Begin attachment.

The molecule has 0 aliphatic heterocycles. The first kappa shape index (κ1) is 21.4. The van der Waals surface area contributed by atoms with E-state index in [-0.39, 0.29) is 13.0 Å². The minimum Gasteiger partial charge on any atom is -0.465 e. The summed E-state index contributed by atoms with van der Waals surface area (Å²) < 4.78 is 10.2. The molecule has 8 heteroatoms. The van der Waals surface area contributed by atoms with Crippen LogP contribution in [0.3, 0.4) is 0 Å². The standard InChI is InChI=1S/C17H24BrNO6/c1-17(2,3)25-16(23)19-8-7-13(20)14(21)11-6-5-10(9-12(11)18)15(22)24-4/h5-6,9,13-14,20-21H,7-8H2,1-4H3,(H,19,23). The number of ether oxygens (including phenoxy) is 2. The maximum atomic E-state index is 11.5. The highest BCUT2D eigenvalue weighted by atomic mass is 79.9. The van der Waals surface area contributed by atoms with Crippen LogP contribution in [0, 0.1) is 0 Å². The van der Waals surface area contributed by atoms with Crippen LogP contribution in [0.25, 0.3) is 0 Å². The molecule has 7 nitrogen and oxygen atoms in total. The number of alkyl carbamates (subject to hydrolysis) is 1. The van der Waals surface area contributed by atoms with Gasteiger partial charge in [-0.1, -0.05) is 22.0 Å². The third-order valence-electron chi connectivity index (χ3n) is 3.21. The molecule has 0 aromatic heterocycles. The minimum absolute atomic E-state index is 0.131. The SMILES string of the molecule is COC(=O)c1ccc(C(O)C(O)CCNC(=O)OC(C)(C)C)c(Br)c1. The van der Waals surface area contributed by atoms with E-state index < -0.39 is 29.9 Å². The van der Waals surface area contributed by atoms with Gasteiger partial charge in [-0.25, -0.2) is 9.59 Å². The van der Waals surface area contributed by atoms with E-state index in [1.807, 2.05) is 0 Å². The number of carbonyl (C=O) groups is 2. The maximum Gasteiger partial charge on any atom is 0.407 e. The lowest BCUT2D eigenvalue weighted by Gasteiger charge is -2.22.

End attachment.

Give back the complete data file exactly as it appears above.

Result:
The molecule has 0 aliphatic heterocycles. The first kappa shape index (κ1) is 21.4. The van der Waals surface area contributed by atoms with E-state index in [-0.39, 0.29) is 13.0 Å². The minimum Gasteiger partial charge on any atom is -0.465 e. The summed E-state index contributed by atoms with van der Waals surface area (Å²) < 4.78 is 10.2. The molecule has 8 heteroatoms. The van der Waals surface area contributed by atoms with Crippen LogP contribution in [0.3, 0.4) is 0 Å². The standard InChI is InChI=1S/C17H24BrNO6/c1-17(2,3)25-16(23)19-8-7-13(20)14(21)11-6-5-10(9-12(11)18)15(22)24-4/h5-6,9,13-14,20-21H,7-8H2,1-4H3,(H,19,23). The number of ether oxygens (including phenoxy) is 2. The maximum atomic E-state index is 11.5. The highest BCUT2D eigenvalue weighted by atomic mass is 79.9. The van der Waals surface area contributed by atoms with Crippen LogP contribution in [0, 0.1) is 0 Å². The van der Waals surface area contributed by atoms with Crippen LogP contribution in [0.25, 0.3) is 0 Å². The molecule has 7 nitrogen and oxygen atoms in total. The number of alkyl carbamates (subject to hydrolysis) is 1. The van der Waals surface area contributed by atoms with Gasteiger partial charge in [-0.1, -0.05) is 22.0 Å². The third-order valence-electron chi connectivity index (χ3n) is 3.21. The molecule has 0 aromatic heterocycles. The minimum absolute atomic E-state index is 0.131. The SMILES string of the molecule is COC(=O)c1ccc(C(O)C(O)CCNC(=O)OC(C)(C)C)c(Br)c1. The van der Waals surface area contributed by atoms with E-state index < -0.39 is 29.9 Å². The van der Waals surface area contributed by atoms with Gasteiger partial charge in [-0.25, -0.2) is 9.59 Å². The van der Waals surface area contributed by atoms with E-state index in [1.807, 2.05) is 0 Å². The number of carbonyl (C=O) groups is 2. The maximum Gasteiger partial charge on any atom is 0.407 e. The lowest BCUT2D eigenvalue weighted by Gasteiger charge is -2.22.